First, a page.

Jason Kander’s Majority 54 breaks down the issues for better discussion

Story by Sammy Park
Staff Writer

Illustration by Isabella Frescura
Staff Illustrator

A typical Majority 54 podcast episode begins with an upbeat jingle melded together with Former Missouri Secretary of State Jason Kander’s voice. The first thing a listener hears is Kander’s introduction: Majority 54 is “a podcast that helps the 54 percent of us who didn’t vote for Trump talk to those who did about the most divisive issues in our country.”

With an introduction like that, it is clear to see that Majority 54 is not your typical political podcast. Instead of roasting the current administration (an activity which certainly has time and place), it focuses on creating dialogue between people who didn’t vote for Trump and those who did.

Kander joins the likes of DeRay McKesson and Dan Pfeiffer as the newest host of a Crooked Media podcast. As a former Army intelligence officer and Secretary of State, Kander is able to meld his real-life experiences with commentary about pressing issues like “Deep State” conspiracy theories and Islamophobia. It seems that “Majority 54” represents a direct response to the popular sentiment that the Left is out of touch: Kander invites guest hosts who are directly affected by the issue they are discussing, like Salam, an Afghan Muslim who served as a translator for the US army. In Salam’s episode, discussion was centered around Islamophobia and its impact on current policy debate.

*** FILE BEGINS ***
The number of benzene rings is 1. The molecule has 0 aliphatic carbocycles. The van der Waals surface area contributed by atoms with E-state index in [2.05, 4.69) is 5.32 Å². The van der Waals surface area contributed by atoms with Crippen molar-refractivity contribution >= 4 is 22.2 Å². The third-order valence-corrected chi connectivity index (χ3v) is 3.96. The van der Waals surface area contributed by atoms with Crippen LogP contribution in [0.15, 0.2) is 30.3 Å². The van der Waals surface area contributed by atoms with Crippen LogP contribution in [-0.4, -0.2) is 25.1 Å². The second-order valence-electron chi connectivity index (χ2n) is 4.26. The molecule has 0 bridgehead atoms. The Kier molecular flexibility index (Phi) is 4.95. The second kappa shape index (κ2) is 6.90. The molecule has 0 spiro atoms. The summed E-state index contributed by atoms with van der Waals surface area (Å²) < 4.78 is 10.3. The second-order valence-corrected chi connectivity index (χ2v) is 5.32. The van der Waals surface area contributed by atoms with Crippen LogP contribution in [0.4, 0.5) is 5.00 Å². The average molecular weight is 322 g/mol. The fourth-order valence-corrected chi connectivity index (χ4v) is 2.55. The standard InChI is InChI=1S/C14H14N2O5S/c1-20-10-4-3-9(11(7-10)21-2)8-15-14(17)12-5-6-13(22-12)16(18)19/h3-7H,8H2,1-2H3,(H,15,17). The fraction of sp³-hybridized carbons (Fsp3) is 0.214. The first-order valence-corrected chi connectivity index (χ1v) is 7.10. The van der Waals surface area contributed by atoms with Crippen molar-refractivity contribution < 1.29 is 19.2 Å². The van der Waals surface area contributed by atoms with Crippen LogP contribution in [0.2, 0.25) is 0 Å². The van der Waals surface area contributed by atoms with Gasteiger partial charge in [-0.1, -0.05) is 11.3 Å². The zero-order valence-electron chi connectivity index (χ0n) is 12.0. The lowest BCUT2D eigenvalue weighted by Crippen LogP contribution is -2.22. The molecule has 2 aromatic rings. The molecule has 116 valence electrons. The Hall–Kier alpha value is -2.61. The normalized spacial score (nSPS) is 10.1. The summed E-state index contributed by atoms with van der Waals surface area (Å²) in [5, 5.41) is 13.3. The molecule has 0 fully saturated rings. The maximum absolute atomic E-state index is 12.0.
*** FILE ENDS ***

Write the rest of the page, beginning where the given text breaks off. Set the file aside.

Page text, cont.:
Although Majority 54 generally fosters more serious conversations about Trumpian policies than its sister podcast Lovett or Leave It, hosted by former Obama speechwriter Jon Lovett, it is no less engaging. Kander and his guest discuss issues that are often overlooked in favor of some more scandalous events in the Trump White House.

These serious conversations are able to be engaging and unique because they are focused on giving context behind why the issue at hand is an issue. The next portion of the podcast is dedicated to Kander breaking down the common conservative talking points and how to effectively communicate and persuade the other side.

It is this approach to political discussion that make Majority 54 a must-listen.

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